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Osteoarthritis

Although Osteoarthritis occurs in people of all ages, most common in elderly.

Although Osteoarthritis (OA) occurs in people of all ages, osteoarthritis is most common in people older than 65. Common risk factors include increasing age, obesity, previous joint injury, overuse of the joint, weak thigh muscles, and genes. One in two adults will develop symptoms of knee OA during their lives. One in four adults will develop symptoms of hip OA by age 85. One in 12 people 60 years or older have hand osteoarthritis.

Some management principles are “OLD BUT GOLD”. According to Obesity and increased burden of hip and knee joint disease in Australia: Results from a national survey, odds of OA was up to 7 times higher for obese individuals, compared with those classified as underweight/normal weight. Concurrent obesity and joint disease had a marked impact on several key aspects of wellbeing. Every pound of weight lost resulted in a fourfold reduction in the load exerted on the knee per step during daily activities.

Exercise and thigh and hamstring muscle strengthening has shown to have 25-47% reduction in OA progression according to the American Orthopedic Association. And a recent double-blind controlled study in Europe showed that exercise bike 5mins twice a day has 10 times more pain relief at one year than glucosamine.

Then there are some “MYTHS”. Glucosamine and chondroitin sulfate, substances found naturally in joint cartilage, can be taken as dietary supplements. Although patient reports indicate that these supplements may relieve pain, according to the American Orthopedic Association (AOA) there is no evidence to support the use of glucosamine and chondroitin sulfate to decrease or reverse the progression of arthritis. In addition, the U.S. Food and Drug Administration does not test dietary supplements before they are sold to consumers. These compounds may cause side effects, as well as negative interactions with other medications. AOA also recommends consulting your doctor before taking dietary supplements.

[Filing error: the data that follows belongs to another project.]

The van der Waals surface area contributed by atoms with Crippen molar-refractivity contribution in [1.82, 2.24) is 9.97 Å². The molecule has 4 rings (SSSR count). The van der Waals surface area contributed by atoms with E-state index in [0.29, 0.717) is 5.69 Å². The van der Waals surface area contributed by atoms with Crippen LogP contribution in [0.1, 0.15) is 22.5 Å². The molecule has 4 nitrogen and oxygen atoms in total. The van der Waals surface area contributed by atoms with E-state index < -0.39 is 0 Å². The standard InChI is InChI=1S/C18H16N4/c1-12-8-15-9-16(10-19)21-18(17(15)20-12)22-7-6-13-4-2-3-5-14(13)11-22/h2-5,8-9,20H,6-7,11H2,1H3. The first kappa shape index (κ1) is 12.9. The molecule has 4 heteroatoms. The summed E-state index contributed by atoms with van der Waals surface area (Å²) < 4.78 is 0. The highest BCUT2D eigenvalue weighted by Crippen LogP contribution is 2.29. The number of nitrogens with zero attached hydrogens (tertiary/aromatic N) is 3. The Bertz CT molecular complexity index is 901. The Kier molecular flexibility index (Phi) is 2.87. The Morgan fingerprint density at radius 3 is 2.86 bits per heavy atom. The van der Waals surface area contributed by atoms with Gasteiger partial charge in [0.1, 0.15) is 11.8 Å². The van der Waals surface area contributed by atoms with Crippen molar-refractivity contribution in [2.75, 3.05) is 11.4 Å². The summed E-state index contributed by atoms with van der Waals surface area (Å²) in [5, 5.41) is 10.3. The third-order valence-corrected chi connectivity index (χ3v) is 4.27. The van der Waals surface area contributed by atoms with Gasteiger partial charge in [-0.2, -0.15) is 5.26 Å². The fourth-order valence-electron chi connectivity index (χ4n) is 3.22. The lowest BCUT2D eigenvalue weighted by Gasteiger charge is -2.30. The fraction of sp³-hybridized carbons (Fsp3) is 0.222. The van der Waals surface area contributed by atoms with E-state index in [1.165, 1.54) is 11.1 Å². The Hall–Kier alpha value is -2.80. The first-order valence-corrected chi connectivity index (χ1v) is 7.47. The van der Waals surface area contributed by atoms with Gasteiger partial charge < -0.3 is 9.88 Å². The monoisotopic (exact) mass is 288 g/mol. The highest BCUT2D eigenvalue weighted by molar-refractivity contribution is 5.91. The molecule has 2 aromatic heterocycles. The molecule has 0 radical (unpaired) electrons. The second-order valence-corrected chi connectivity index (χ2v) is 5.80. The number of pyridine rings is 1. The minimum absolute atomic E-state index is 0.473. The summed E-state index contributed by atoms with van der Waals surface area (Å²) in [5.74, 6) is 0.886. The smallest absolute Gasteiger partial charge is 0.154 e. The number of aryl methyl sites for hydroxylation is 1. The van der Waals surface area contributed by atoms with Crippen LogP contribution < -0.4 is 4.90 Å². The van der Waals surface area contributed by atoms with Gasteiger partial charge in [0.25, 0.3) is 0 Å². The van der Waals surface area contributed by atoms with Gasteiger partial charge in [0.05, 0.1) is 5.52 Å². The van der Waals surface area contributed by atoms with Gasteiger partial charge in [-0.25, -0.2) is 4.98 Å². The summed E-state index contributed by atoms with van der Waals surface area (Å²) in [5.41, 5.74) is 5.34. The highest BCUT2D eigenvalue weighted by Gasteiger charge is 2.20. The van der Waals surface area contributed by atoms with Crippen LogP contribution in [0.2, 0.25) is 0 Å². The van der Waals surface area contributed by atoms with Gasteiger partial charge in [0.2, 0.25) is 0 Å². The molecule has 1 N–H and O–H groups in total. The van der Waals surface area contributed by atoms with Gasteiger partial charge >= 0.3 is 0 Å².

Platelet rich plasma (PRP) – “FACT OR FICTION” In the author’s own study in a group of 160 knees studied over a 6 month to 1-year period. Significant pain reduction in all form Osteoarthritis 78.6% at 6 months. Early OA (Gr I- IIOA) – 90.9 %, Moderate OA (Gr II- III OA) – 70.3%, and late OA (Gr III +) - 46.6 % one year pain reduction. Many other international studies have shown similar results. Hence PRP has good results for early OA, while in late OA the benefit is not that pronounced.

Osteochondral grafting, mosaic plasty, alone or together with selected osteotomies, are other newer methods used to treat localized cartilage loss. While partial knee replacement is a good option where just the affected area (inner or outer knee) can be resurfaced leaving the other less damaged native knee. However, the ultimate solution for late stage OA is a total knee replacement. With modern techniques of using a computer aided navigation system, the PRECISION of the knee replacement is accurate to 1 degree and is now the gold standard.

So where can all this be done? Right here in Sri Lanka! Now Durdans Hospital has been equipped to be able to perform surgeries of the knee, hip and shoulder to first world standards; having been modeled after the Melbourne Orthopedic Group and the Avenue hospital where the author specialized in these fields.

 

- Dr. Ashan Abeyewardene

Consultant Orthopaedic Surgeon at Healthy Life Clinic

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